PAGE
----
Applying to more than one university leaves your options open. Some students want to find out whether they will be offered scholarships at a college or university before they make final decisions about whether they will attend. Some students aren't sure whether they will be accepted to a college or university they would like to attend and so apply to more than one, including some they know they will be accepted to. Deciding whether to apply to more than one university is something each student and his or her family must decide. Ask your high school counselor whether you should apply to several colleges, or whether applying to only one is right for you.
While you should think about the correlation between your chosen major as it relates to future employment prospects, it is also a good idea to think about careers as more than just a subject matter. Factor in the kind of person you are and how it will relate to a future job. Do you follow directions well or do you like giving them? Do you need a quiet work environment or can you function in the midst of chaos? Do you like hands-on challenges? Do you like to travel? Is a large salary important to you? Answers to questions like these may help you to decide on a career that will leave you content and successful. In your particular case, given your interest in biology, if becoming a doctor isn't right for you, other career options to consider might include working in a lab as a research assistant or becoming a biology teacher.
The college will notify you once it has made a decision about your admission status. For schools with an open door policy, the admissions standards are less stringent. For other institutions with limited or strict enrollment requirements, if you are initially denied admission it still might be possible to attend as a transfer student at a later date. For more information about an institution's admissions policy, please visit the school's Web site or call the admissions office. Lastly, make sure that you know what the admissions deadline is for the college that you plan on attending. If you do not submit your application to the school prior to that time, you will have to wait until the next semester to reapply.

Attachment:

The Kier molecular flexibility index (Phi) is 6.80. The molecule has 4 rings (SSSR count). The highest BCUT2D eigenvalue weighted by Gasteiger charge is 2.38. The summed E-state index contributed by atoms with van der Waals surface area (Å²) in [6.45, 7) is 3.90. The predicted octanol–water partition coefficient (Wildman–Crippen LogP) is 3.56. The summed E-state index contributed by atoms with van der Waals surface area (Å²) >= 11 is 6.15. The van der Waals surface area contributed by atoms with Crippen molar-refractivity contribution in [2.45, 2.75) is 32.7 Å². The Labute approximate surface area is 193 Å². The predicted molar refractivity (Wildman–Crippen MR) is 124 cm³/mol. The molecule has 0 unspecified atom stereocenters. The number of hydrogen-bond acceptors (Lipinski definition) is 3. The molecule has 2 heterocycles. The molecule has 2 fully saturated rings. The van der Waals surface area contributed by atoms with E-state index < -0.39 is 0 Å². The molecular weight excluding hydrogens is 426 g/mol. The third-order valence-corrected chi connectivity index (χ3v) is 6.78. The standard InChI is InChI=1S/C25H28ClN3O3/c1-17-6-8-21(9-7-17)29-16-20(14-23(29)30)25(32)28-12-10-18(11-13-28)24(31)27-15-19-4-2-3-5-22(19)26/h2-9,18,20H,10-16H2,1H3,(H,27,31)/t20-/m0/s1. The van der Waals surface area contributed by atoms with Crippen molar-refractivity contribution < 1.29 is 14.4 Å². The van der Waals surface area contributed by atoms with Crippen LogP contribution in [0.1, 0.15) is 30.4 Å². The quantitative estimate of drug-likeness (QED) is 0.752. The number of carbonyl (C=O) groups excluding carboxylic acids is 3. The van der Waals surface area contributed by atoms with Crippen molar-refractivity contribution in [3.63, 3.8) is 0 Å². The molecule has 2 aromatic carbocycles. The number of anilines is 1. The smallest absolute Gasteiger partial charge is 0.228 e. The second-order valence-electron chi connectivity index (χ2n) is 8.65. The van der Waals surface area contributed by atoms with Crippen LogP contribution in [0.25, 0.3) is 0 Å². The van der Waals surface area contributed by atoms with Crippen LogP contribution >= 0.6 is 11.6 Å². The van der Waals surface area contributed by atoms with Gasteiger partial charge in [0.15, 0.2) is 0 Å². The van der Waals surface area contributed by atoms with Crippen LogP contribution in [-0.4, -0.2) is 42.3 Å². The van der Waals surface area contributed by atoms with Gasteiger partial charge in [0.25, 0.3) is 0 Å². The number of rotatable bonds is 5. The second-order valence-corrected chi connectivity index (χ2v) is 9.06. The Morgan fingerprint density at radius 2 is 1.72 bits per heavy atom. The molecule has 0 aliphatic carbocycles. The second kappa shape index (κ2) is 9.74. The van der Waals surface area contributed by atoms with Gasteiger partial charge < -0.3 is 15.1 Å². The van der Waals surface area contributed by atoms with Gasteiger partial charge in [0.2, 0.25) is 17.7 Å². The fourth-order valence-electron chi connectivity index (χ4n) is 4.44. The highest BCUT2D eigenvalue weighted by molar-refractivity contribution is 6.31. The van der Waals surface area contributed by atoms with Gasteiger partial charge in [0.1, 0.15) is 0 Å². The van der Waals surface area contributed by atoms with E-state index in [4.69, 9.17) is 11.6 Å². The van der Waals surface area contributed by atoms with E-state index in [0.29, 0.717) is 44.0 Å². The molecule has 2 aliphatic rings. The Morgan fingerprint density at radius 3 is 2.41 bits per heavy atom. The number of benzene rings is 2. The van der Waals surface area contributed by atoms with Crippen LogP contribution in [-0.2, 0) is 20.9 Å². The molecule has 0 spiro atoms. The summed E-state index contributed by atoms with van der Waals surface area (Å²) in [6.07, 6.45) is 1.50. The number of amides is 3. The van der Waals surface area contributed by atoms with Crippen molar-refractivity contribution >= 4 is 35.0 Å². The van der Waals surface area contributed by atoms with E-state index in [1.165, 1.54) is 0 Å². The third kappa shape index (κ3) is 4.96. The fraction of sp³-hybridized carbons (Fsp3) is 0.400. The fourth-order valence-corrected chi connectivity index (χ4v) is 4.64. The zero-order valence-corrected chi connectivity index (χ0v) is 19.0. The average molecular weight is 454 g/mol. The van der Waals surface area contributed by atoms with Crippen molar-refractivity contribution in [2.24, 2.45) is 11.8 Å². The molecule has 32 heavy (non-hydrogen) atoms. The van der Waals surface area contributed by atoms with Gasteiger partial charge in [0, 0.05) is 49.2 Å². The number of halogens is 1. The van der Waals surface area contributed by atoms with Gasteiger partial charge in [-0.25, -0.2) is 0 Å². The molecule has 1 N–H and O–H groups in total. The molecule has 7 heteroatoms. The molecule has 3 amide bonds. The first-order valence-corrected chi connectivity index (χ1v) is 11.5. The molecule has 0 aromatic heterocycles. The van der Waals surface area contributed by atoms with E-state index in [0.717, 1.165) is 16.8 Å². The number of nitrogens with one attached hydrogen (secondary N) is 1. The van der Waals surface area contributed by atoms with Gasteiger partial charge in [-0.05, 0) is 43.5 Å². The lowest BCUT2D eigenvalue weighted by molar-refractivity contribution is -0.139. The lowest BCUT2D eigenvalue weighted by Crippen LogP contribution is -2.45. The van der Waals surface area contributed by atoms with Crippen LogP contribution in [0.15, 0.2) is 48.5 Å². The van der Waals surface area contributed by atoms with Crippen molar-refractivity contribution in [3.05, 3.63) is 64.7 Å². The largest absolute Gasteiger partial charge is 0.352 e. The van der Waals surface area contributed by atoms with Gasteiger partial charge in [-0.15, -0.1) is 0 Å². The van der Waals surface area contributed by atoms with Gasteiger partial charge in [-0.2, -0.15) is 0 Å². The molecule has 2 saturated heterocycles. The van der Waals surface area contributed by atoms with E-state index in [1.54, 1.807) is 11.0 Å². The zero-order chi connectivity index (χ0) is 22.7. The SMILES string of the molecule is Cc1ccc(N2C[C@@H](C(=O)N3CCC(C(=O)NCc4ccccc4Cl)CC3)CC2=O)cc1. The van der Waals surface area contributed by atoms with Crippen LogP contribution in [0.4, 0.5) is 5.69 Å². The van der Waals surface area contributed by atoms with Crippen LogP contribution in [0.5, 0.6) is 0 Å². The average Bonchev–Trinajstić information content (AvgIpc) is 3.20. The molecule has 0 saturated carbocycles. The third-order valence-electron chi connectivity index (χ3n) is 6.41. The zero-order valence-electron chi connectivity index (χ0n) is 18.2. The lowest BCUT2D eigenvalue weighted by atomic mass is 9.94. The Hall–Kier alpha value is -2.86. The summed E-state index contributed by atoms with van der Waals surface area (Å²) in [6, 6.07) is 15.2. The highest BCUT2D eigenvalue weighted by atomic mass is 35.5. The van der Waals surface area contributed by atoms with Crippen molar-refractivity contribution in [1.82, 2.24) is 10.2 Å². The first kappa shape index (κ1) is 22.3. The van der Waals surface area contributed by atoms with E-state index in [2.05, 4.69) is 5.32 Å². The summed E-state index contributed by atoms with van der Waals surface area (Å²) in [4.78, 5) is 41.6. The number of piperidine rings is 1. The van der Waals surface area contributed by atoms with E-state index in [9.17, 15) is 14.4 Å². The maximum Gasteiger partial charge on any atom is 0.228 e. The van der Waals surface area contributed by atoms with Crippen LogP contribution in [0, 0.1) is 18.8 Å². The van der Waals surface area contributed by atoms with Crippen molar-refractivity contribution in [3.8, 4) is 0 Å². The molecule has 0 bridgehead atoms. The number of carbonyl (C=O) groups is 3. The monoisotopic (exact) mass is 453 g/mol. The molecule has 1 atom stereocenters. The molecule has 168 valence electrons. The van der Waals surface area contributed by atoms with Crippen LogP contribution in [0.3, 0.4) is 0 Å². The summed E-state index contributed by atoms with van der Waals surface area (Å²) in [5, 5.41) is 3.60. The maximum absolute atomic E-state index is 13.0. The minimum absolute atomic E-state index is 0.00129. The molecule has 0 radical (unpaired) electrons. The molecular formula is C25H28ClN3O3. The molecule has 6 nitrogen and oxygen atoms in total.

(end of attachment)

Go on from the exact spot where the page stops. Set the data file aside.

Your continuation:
Yes. This practice may be prudent if students haven't settled on one particular college yet or aren't sure if they will be accepted into every institutions that they are interested in attending. In addition, financial aid packages offered to prospective students, including scholarship opportunities, can vary widely from school to school. By having several different aid packages from institutions to contrast and compare, it may help a student decide which school he or she can realistically afford.
Contact the school where you would like to attend college to see if an essay is a mandated part of the admissions process. If it is required by the institution, please make sure that your response is thought-provoking, well-organized, free of grammatical and spelling errors and adheres to the guidelines set by the school. Remember, this is an opportunity to introduce yourself to the school and demonstrate good writing skills which may factor into the admissions decision.
You can obtain information about a school's admissions policy either by contacting the institution directly or visiting its Web site. When you have selected a school(s), you can download a paper copy of the application or complete it out electronically on its website. This process will go a lot quicker if you have kept good records during high school of things like your SAT/ACT scores, class rank, honors or awards that you received, volunteer activities, and/or any jobs that you have held.